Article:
Taking your business global can be a fantastic way to maximise your revenue and increase brand awareness. By scaling your organisation and operating in new regions, you can reach new target markets and deepen your hold on specific market segments. However, going global can be a tricky transition for small or medium-sized businesses. Before you begin launching your company in overseas locations, it’s important to ensure that you’re ready for what managing a global organisation entails. To get started, take a look at these six questions to ask yourself before you take your business global:
1. Is There Global Demand for Your Products or Services?
You might want to take your business global, but it’s vital that your target audience are demanding your worldwide operation too! Just because a business is doing well in one part of the world, it doesn’t necessarily mean that this demand will translate across different countries and regions. Instead of relying on your existing commercial performance to determine whether a global expansion is the right course of action, do in-depth research to determine whether there truly is a demand for your products and services before you decide to expand your business globally.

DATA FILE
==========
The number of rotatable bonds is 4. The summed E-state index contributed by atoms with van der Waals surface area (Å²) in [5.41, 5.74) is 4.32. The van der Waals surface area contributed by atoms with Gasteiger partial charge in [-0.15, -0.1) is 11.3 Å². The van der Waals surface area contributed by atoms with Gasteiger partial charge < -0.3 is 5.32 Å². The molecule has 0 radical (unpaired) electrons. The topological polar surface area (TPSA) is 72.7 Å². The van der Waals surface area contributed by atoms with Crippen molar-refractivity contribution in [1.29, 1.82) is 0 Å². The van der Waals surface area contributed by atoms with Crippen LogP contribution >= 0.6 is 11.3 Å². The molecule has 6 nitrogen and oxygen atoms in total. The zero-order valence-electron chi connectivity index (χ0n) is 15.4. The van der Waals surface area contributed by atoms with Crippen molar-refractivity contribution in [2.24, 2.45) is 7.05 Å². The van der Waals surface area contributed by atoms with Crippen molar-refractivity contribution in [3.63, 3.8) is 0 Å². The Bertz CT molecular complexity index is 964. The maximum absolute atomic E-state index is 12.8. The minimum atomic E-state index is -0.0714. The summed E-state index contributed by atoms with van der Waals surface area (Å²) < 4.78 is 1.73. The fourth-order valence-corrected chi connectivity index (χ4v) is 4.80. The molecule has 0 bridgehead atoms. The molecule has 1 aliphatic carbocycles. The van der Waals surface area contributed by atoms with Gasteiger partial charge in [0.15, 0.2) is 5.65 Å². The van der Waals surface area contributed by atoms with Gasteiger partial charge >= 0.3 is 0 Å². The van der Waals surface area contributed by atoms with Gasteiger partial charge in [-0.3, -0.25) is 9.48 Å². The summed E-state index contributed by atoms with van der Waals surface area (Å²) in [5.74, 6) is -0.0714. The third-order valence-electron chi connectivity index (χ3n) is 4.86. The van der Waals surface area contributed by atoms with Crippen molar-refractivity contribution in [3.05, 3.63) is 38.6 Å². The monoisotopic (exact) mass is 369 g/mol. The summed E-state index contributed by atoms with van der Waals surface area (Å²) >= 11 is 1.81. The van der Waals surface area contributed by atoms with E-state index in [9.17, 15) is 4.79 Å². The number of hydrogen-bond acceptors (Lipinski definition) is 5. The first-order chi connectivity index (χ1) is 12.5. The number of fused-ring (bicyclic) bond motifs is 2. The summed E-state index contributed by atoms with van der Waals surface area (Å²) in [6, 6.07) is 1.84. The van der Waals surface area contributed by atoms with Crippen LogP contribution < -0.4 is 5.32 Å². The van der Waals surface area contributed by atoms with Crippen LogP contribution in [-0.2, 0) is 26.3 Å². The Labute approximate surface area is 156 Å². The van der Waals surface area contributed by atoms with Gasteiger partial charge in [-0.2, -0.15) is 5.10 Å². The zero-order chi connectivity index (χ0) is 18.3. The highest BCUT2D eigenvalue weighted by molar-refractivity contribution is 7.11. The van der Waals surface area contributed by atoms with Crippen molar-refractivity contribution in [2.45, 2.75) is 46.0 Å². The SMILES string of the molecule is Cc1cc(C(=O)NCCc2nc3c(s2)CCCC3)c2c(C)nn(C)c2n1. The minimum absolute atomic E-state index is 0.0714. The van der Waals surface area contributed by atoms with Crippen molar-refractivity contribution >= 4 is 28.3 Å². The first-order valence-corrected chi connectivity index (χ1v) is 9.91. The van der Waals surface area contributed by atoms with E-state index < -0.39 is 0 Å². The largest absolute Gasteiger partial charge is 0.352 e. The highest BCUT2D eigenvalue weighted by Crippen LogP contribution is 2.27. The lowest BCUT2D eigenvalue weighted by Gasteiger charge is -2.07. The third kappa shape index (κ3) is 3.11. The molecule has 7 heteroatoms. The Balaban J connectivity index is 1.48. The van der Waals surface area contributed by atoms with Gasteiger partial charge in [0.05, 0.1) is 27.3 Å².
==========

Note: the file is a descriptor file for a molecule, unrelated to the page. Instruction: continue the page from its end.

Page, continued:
2. Do You Have Funding in Place?
Scaling your business doesn’t simply mean accepting a stream of customers from a new location and gradually increasing your revenue. When you launch your business in new regions, you’ll need to ensure that your infrastructure is stable enough to withstand increased customer demand. This may mean investing in new equipment, either at home or overseas, or funding new operating locations. Some businesses may need to hire local workers, for example, while others may want to have a customer-facing presence in every country they operate in.
Unsurprisingly, taking your business global can require significant investment. Due to this, you’ll need to ensure that your plans are properly costed, including the potential expenditure required for contingency plans.
3. Are You Ready to Manage a Global Business?
Managing a global enterprise is quite different to heading up a local, regional, or national company. When you’re operating worldwide, you’ll face varying challenges as a company leader, so it’s important to recognise how and why your role will change.
Economic and political issues are likely to have a much greater impact on your operations, for example, and regional variations will mean that local knowledge is essential to run your business successfully. If you’ve never run a global business before, it’s well worth refining your skills and acquiring additional knowledge before you get started.
By enhancing your academic experience with a two-year Masters in Business Management online from Aston University, for example, you can get the knowledge and skills you need to scale your business and run a global corporation.
4. Is Your Workforce Up to Scratch?